Tom received speech and language therapy and slowly began to regain his speech and language. But he battled with anxiety and severe depression.
A year later, just as Tom had begun a phased return to work, he had a second stroke.
The effects of Tom’s strokes, which include severe fatigue, noise sensitivity and right-sided weakness in addition to his aphasia, mean that he is no longer able to work.
The life-changing impact of stroke had huge repercussions for Tom’s mental health and left him suicidal at his darkest points.
Tom said: "Even when you can’t produce a word, you still worry. I still hadn’t taken the stroke in. Everything was going through my mind. I have a mortgage and credit cards, how are these going to get paid because I’m not working? How are Joanne and my girls going to cope?Getting angry with aphasia is a big thing. It’s one of these things that’s come along with stroke. The depression and the anxiety is just really bad. You can’t control it. I describe my depression as a black dog. When it’s at its best, it’s like a wee puppy just sitting in the corner. At its worst, it’s a big, straddling dog where nothing can get in because this dog is there snapping and bitingTom, stroke survivor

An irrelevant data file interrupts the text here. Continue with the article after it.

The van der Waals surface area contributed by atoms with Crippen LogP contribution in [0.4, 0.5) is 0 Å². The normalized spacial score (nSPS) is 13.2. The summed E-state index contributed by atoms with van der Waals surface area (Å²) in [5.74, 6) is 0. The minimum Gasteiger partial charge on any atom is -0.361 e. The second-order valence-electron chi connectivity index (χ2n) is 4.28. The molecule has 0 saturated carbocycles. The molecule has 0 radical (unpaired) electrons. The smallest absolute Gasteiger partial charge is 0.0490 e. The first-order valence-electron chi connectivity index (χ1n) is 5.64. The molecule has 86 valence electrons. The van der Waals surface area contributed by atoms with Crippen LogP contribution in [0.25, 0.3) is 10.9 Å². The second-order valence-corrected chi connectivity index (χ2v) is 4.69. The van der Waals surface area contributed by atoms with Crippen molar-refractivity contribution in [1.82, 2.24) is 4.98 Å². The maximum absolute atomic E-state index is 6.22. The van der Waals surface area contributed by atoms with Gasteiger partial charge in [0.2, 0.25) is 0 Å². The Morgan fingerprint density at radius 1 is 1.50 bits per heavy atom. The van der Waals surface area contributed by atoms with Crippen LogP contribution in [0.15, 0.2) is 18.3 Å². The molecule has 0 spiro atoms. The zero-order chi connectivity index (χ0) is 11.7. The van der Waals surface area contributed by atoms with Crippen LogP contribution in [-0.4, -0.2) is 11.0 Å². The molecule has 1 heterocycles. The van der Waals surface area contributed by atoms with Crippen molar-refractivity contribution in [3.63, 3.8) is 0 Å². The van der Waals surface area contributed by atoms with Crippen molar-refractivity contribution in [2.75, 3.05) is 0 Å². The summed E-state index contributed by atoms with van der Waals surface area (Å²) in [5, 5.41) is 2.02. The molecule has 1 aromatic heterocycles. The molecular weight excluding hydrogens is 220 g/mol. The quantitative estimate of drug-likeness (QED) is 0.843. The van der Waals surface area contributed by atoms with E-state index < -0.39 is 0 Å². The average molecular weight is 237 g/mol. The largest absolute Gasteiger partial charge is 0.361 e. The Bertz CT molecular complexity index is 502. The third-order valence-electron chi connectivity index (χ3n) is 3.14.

Rehabilitation through art therapy
Following his stroke, Tom began to take part in art therapy as part of his rehabilitation. He found that art became a way for him to express his emotions when he could not speak or explain his feelings out loud.
Tom said: "At the beginning, my pictures were all dark colours. They were dark, gloomy pictures because that's where I thought I was. Everything was a deep well you have to get out of. Over time, it lightened up and changed.
"I still paint now – Joanne reckons I have over 150 pictures! It's helped with rehab for my right hand and arm – using my hands and holding paintbrushes helped me to start writing again. Colouring books helped me too."
Volunteering to help others
Tom is now determined to share his own experiences of stroke to help others. He is a dedicated volunteer with the Stroke Association. He runs a stroke club at his local community centre in Edinburgh, and he is a Community Connector – volunteering in the community to raise awareness of stroke, aphasia, and stroke support.I've done a few speeches at events for the Stroke Association. When I'm speaking, because I've got my notes, my aphasia tends to disappear and I can start talking normally. But when I realise I'm talking normally, it kicks back in.Tom, stroke survivor
"Before my stroke I certainly wouldn't have got up and spoken in front of 150-200 people.
"I'm not going to say my stroke has been good for me, but it's given me a lot. I've seen my girls grow up. We [me and my family] celebrate my stroke day. We have a drink and we go out for a meal. We started it because it's a new life for me now. I really don't know what I'd do without my family."